By Tony Parra
Roosevelt County commissioners passed a resolution on Tuesday prohibiting the issuance of gay-marriage licenses.
County Clerk Joyce Fraze and commissioners said they felt a resolution was needed after Sandoval County Clerk Victoria Dunlap recorded 26 licenses for gay and lesbian couples, which Attorney General Patricia Madrid quickly declared invalid, in late February. Fraze said Dunlap felt the state law was unclear on granting same-sex marriage licenses.
Fraze said commissioners originally considered passing an ordinance to disallow the issuance of marriage licenses to same-sex couples. However, Fraze said it would take 30 days to pass an ordinance and the commission would need to advertise the ordinance and hold public hearings.
A resolution, they said, could be passed during the commission meeting and have a similar effect. The difference between a resolution and an ordinance is that an ordinance could result in the arrest of anyone issuing a same-sex marriage license.
Commissioners said during the meeting that the resolution was adequate for now, and work on upcoming elections and budget meetings took precedence over creating an ordinance.
Fraze, who opposes granting gay-marriage licenses, said the state law reads, “a male and female applicant must sign the marriage certificate.”
Portales residents offered mixed reviews on the subject.
“Personally I don’t believe in it (gay marriages), but I don’t think they (Roosevelt County Commissioners) should ban it,” said Pam Campbell, an Eastern New Mexico University sophomore. “If they are going to ban it, they should ban it throughout the United States. They need to be more consistent. It’s not preventing it, because people can just go elsewhere to get married.”
Randy Hill, a Portales resident, is against the issuing of same-sex marriage licenses.
“It (gay lifestyle) shouldn’t happen to begin with,” Hill said. “It wasn’t meant to be to start with. I’m glad (commissioners approved the resolution).”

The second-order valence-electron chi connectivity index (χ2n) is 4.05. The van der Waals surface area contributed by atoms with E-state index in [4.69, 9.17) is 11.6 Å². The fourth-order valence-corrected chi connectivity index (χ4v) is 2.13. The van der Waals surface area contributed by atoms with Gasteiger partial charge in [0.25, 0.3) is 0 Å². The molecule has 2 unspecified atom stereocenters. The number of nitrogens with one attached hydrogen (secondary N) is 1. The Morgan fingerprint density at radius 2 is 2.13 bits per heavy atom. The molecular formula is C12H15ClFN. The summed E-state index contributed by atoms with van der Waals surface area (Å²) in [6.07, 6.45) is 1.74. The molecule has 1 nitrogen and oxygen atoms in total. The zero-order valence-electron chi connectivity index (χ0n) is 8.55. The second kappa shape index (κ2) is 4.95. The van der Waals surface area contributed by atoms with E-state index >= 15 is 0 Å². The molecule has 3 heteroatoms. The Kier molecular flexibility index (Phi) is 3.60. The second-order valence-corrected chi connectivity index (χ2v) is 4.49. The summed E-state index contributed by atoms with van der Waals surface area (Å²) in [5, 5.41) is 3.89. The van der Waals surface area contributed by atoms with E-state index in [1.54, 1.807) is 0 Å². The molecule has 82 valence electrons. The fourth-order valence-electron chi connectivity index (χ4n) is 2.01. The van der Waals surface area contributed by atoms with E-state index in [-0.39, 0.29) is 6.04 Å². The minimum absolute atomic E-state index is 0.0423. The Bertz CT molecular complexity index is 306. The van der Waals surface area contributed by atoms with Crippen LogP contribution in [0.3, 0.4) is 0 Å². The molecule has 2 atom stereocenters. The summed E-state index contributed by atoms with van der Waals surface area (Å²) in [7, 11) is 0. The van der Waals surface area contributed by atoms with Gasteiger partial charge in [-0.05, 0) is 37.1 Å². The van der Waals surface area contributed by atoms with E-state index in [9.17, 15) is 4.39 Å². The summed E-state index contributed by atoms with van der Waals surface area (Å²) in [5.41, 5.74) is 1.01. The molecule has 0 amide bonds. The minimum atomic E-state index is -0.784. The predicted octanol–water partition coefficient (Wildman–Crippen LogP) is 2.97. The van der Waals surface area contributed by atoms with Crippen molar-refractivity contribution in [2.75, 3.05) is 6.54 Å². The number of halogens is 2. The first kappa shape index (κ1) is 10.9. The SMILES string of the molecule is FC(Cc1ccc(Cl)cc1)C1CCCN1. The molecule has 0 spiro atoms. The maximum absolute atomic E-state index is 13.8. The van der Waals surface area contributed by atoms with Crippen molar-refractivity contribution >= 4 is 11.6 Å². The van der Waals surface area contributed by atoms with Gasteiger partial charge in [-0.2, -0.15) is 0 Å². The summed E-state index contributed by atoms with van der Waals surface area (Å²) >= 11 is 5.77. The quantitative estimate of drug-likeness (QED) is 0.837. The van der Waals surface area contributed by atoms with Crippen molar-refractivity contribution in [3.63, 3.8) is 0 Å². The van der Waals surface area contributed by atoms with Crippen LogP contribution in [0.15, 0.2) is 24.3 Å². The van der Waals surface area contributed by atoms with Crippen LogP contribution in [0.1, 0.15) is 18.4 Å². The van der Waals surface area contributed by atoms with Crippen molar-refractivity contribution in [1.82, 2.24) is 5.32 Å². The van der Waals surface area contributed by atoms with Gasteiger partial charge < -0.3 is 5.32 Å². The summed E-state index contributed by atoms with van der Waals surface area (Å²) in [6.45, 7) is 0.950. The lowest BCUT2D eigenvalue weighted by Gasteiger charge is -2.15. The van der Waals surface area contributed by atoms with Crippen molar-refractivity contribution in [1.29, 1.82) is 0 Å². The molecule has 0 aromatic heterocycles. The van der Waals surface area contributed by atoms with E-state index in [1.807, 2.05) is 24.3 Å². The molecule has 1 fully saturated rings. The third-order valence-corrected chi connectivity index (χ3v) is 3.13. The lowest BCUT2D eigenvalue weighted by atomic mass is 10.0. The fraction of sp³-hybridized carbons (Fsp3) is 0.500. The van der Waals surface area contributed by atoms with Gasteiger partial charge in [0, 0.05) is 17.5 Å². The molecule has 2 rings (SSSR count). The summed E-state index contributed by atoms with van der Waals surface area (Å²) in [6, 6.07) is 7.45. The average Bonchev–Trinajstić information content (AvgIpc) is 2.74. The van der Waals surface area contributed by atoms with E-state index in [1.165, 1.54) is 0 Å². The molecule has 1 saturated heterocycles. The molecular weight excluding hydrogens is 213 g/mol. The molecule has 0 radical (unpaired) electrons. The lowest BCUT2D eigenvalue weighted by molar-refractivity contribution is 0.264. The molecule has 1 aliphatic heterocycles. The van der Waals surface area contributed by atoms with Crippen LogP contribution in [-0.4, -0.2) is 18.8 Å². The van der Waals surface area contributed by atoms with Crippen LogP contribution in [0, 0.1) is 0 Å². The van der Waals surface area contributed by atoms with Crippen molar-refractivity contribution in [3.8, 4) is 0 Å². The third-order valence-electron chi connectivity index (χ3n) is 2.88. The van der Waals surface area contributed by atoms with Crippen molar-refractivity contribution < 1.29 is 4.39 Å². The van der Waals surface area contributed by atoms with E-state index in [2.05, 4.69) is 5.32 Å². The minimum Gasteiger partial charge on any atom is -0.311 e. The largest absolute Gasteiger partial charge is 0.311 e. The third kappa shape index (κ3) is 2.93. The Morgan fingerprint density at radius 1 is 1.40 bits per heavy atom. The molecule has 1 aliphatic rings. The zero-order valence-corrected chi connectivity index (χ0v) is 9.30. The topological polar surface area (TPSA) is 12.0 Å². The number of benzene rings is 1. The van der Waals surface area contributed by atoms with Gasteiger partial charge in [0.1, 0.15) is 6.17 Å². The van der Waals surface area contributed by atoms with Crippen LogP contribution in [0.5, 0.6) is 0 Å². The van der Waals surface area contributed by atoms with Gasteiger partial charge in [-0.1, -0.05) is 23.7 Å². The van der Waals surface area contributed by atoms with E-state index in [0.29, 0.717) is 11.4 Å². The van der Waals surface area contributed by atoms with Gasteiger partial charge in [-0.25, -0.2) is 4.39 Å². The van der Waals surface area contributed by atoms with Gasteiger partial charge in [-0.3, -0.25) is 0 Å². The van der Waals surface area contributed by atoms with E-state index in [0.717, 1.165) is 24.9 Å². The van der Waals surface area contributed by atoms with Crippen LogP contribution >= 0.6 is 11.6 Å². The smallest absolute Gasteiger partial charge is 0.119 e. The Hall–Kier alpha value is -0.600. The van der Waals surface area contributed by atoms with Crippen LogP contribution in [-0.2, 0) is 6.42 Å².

Fraze, who will retire at the end of the year, will be replaced by Janet Collins. Collins said she is also opposed to issuing marriage licenses to same-sex couples.
However, the decision ultimately came down to the Roosevelt County commissioners, who passed the resolution unanimously.
“Personally, politically and spiritually, I don’t believe in it (gay marriages),” said Dennis Lopez, Roosevelt County Commission Chairman. “I feel it should be a union between a man and a woman.”
Curry County commissioners on Tuesday passed a similar resolution. Curry County Clerk Mario Trujillo said they were discussing passing an ordinance, but decided on a resolution for the same reasons as Roosevelt County.
“In talking with (county attorney) Mr. (Stephen) Doerr, we decided to try to pass a resolution first,” Trujillo said. “It would take longer to pass an ordinance, and at this time he recommended a resolution.”
Fraze said that after the New Mexico Association of County Clerks (NMACC) held a meeting in April, 32 of the 33 county clerks opposed the issuance of a license to same-sex couples. Sandoval County was the only one in favor of granting gay-marriage licenses.
Gov. Bill Richardson has said he supports the stance made by the NMACC.